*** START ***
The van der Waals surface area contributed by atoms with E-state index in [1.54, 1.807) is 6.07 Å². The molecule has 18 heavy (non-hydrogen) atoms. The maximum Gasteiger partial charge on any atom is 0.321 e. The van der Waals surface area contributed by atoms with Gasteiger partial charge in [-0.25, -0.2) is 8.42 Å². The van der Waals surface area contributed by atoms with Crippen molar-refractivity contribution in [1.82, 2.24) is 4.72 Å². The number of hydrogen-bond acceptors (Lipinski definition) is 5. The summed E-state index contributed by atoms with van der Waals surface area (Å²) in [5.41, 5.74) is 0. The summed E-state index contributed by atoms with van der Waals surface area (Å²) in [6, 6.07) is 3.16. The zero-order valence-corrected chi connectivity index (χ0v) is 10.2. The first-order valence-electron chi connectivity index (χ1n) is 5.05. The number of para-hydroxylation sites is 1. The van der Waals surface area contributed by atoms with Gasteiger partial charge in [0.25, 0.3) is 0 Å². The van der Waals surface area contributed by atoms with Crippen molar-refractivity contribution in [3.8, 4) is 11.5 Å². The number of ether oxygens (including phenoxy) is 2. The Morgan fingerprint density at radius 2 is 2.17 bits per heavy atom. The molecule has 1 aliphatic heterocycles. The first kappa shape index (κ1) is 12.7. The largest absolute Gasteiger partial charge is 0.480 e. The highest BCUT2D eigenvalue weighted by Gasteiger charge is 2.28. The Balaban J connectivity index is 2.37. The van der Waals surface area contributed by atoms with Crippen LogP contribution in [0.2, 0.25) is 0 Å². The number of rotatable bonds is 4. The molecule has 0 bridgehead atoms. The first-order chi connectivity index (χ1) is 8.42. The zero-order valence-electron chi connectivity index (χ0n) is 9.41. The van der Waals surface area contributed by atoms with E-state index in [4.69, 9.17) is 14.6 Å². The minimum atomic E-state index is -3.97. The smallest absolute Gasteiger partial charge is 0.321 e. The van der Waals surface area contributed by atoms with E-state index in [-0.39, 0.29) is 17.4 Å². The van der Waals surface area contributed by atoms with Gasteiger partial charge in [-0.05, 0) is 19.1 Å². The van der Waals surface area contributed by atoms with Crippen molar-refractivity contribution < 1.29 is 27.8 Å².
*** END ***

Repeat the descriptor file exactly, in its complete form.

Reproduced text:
The van der Waals surface area contributed by atoms with E-state index in [1.54, 1.807) is 6.07 Å². The molecule has 18 heavy (non-hydrogen) atoms. The maximum Gasteiger partial charge on any atom is 0.321 e. The van der Waals surface area contributed by atoms with Gasteiger partial charge in [-0.25, -0.2) is 8.42 Å². The van der Waals surface area contributed by atoms with Crippen molar-refractivity contribution in [1.82, 2.24) is 4.72 Å². The number of hydrogen-bond acceptors (Lipinski definition) is 5. The summed E-state index contributed by atoms with van der Waals surface area (Å²) in [5.41, 5.74) is 0. The summed E-state index contributed by atoms with van der Waals surface area (Å²) in [6, 6.07) is 3.16. The zero-order valence-corrected chi connectivity index (χ0v) is 10.2. The first-order valence-electron chi connectivity index (χ1n) is 5.05. The number of para-hydroxylation sites is 1. The van der Waals surface area contributed by atoms with Gasteiger partial charge in [0.25, 0.3) is 0 Å². The van der Waals surface area contributed by atoms with Crippen molar-refractivity contribution in [3.8, 4) is 11.5 Å². The number of ether oxygens (including phenoxy) is 2. The Morgan fingerprint density at radius 2 is 2.17 bits per heavy atom. The molecule has 1 aliphatic heterocycles. The first kappa shape index (κ1) is 12.7. The largest absolute Gasteiger partial charge is 0.480 e. The highest BCUT2D eigenvalue weighted by Gasteiger charge is 2.28. The Balaban J connectivity index is 2.37. The van der Waals surface area contributed by atoms with Crippen LogP contribution in [0.2, 0.25) is 0 Å². The number of rotatable bonds is 4. The molecule has 0 bridgehead atoms. The first-order chi connectivity index (χ1) is 8.42. The zero-order valence-electron chi connectivity index (χ0n) is 9.41. The van der Waals surface area contributed by atoms with E-state index in [4.69, 9.17) is 14.6 Å². The minimum atomic E-state index is -3.97. The smallest absolute Gasteiger partial charge is 0.321 e. The van der Waals surface area contributed by atoms with E-state index in [-0.39, 0.29) is 17.4 Å². The van der Waals surface area contributed by atoms with Gasteiger partial charge in [-0.05, 0) is 19.1 Å². The van der Waals surface area contributed by atoms with Crippen molar-refractivity contribution < 1.29 is 27.8 Å².